Okay so my friends will say (and I will admit) that I'm not exactly the most touchy-feely guy out there, but today I headed out to Turtle Rock and Hutton Cliffs to get an idea what the team from Montana State University has been up to while doing the Weddell seal census – one of the longest Antarctic projects, having been started in 1968. Any attempt to not be touchy-feely would be ridiculous after having seen this ... so bear with me and enjoy the experience.
The Weddell Seal Population Study
Studied since 1968, the Erebus Bay population of Weddell seals is the southernmost breeding population of mammals in the world and the database contains information on more than 24,200 individual seals. This has been a massive and unique undertaking which has resulted in knowing more about this population of long-living mammals than few others in the biological realm. Although originally a tagging and census project to track their movements – Weddell seals are known to return to the same birthing and breeding grounds year after year – the project has evolved as more data has been collected and additional questions can now be asked as a result.
Weddell seals in the colonies here travel from the ice edge – this year that is about 40 miles from McMurdo by Weddell seals can be found throughout the fast ice of Antarctica. Image source: Wikimedia
Beaufort Island (76°56′S 166°56′E). That's a long ways to go if you're holding your breath – and although Weddell seals can hold their breath for up to 90 minutes (AFTER breathing out all the air from the lungs before submerging) that's still too far, so they crack hop along the shore. Fast ice (read the previous journal on sea ice training) will rise and fall with the tides, but a portion of it is also attached to the shore and the area in between the freely floating fast ice, and the shore-attached fast ice will act like a hinge and crack – giving our intrepid Weddell seals ample areas to cut breathing holes as well as get out onto the ice to bask in the sun along the way. And they do cut the holes – they do this with a sawing motion of their head and teeth, wearing them down over time.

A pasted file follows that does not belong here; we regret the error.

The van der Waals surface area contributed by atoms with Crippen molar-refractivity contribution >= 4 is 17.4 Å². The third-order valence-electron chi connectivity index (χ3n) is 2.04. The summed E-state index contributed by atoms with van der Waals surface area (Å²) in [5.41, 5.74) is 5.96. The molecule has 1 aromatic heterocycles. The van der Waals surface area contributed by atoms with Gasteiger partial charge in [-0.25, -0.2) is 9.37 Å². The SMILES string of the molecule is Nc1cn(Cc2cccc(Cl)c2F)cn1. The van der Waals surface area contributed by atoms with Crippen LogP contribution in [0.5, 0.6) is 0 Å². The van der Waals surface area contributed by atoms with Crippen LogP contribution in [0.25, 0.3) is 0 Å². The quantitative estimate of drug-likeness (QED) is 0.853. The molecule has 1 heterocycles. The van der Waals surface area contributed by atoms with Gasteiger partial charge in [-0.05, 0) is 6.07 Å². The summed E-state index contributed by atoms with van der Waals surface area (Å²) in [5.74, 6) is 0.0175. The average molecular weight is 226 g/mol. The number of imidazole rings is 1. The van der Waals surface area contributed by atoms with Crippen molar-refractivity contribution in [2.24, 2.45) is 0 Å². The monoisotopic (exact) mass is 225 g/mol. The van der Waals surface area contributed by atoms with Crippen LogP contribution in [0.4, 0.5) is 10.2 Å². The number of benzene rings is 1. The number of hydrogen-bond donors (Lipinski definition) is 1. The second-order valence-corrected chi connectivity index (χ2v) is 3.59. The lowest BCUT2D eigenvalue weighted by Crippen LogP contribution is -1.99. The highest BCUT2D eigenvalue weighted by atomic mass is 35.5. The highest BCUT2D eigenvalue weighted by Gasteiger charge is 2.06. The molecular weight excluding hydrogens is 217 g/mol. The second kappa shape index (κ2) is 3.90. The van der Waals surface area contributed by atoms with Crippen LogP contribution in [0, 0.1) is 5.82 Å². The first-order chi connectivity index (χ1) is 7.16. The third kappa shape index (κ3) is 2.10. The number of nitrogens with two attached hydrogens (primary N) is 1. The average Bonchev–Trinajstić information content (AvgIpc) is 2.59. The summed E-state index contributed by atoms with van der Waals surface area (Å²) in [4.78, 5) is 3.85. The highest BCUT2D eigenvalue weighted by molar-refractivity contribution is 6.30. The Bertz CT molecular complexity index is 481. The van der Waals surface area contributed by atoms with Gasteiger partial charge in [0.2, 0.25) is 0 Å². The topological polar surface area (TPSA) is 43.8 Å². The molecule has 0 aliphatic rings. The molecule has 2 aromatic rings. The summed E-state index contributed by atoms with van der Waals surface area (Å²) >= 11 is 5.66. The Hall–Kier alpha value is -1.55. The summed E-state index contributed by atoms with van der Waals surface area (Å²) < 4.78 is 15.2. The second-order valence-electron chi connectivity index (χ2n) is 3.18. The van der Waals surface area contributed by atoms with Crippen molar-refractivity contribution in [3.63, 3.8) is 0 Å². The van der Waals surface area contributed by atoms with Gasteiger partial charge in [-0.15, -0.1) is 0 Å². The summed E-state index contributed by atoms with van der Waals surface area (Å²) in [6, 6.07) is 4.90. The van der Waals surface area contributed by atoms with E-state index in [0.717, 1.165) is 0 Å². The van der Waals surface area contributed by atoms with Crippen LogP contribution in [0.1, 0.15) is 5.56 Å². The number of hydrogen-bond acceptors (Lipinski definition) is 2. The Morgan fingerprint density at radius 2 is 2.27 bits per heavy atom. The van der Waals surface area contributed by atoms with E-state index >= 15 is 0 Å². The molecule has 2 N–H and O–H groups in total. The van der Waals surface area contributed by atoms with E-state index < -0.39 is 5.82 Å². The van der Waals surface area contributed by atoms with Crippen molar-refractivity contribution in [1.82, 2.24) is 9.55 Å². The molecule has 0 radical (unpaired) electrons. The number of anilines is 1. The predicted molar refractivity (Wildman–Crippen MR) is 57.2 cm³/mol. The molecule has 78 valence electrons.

The Hutton Cliffs hang heavy with ice and snow as the team works to identify a mother and tag her new pup for the Weddell Seal Population Study.
Why go so far inland along the fast ice? Orcas are the main predator of the Weddell seal and they patrol the ice edge – by heading so far inland, the Weddell seals are given time to birth and feed their pups rapidly, getting them to the right size and weight in order to survive back out in the open water. The juvenile mortality rate is high once the sea ice breaks up and only 1 in 5 of the pups will live long enough to breed – they are easy prey for the fast and efficient Orca. But for that 20%, life is good since 95% of the returnees will continue to live long lives if they can make it back as an adult.
This Weddell seal mother will lose large amounts of weight during the 35 day lactation period in order to bring this little pup up to 300 lbs before the sea ice breaks up.
Once a Weddell seal is spotted that hasn't been tagged, a plan of action is put into place with a lead for tag process decided upon. There are two tags total – one for each flipper of the pup – with two sides to it. Once tagged, the information is recorded along with the sex of the pup on remote field computers.
Old Project, New Questions